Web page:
Select Page

Taxes are a defining feature of American life. From our grocery bills to our paychecks, taxes apply to most day-to-day financial transactions. However, it is essential that people know the different types of taxes, how they apply to common purchases, and how taxation affects overall wealth. Taxes apply to most forms of wealth and income, and most people should expect to pay funds toward Federal income tax, state and local income taxes, payroll taxes, and self-employment taxes at some point in their lives. Most forms of taxation fall into three categories: progressive taxes, flat or proportional taxes, and regressive taxes. Here’s what folks need to know.

Flat or Proportional Taxes

A flat tax is also called a proportional tax. In this type of taxation, the amount a person pays is proportional to the amount of income they earn. For example, under a flat tax, a person making $10,000 and a person making $100,000 might both pay 5% in taxes. As such, the person who makes $10,000 will pay $500, while the person who makes $100,000 will pay $5,000. Each person pays the same percentage of their income as tax.

Progressive Taxes

Progressive taxes rely on the concept that the high an income, the higher the tax percentage. In other words, as taxable income increases, so does the tax rate. In the United States, this applies primarily to income tax, which is often calculated and deducted by a person’s employer. Progressive taxes apply to certain tax brackets. For example, in 2022, a person making around $40,000 should expect to pay an income tax rate of 22%. By contrast, a person making $85,525 should expect to pay an income tax rate of 24%.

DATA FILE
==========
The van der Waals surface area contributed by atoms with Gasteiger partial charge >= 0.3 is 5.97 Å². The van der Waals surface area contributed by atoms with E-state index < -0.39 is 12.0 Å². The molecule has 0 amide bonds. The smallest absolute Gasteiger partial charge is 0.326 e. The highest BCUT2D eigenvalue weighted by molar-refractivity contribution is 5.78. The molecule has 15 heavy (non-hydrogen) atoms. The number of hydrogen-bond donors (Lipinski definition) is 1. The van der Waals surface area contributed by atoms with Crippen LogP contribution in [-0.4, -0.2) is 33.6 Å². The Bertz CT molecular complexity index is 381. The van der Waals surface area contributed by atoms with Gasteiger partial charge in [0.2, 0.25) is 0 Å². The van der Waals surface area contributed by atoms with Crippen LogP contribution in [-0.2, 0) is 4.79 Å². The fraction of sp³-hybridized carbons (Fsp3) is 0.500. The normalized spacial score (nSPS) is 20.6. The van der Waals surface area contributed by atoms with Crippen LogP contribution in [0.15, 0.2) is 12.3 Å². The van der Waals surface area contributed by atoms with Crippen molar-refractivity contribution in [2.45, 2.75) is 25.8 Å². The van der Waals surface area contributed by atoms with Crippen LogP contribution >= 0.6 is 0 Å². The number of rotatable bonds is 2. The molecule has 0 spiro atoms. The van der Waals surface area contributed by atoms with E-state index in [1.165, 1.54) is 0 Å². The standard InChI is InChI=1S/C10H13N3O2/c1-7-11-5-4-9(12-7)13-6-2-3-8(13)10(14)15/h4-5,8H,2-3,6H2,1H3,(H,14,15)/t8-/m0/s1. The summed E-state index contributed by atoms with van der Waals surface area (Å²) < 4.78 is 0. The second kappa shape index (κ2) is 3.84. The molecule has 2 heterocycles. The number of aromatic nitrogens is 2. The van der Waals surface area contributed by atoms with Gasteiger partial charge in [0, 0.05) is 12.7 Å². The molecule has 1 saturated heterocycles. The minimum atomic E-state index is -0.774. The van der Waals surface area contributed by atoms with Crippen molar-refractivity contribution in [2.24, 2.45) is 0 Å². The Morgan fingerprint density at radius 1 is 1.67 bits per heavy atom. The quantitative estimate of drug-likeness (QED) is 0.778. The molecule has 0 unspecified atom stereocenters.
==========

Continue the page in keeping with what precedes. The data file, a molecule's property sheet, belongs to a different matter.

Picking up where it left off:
Regressive Taxes

A regressive tax is the opposite of a progressive tax. This type of tax relies on the idea that the more capital a person has that is subject to tax, the lower the average tax rate. Social Security is a great example of this type of tax. This payroll tax is deducted from a person’s overall pay. For the first $147,000 a person makes in 2022, they will pay a certain amount toward Social Security tax. But, if a person’s income exceeds this limit, they will pay a lower average rate on overall income tax.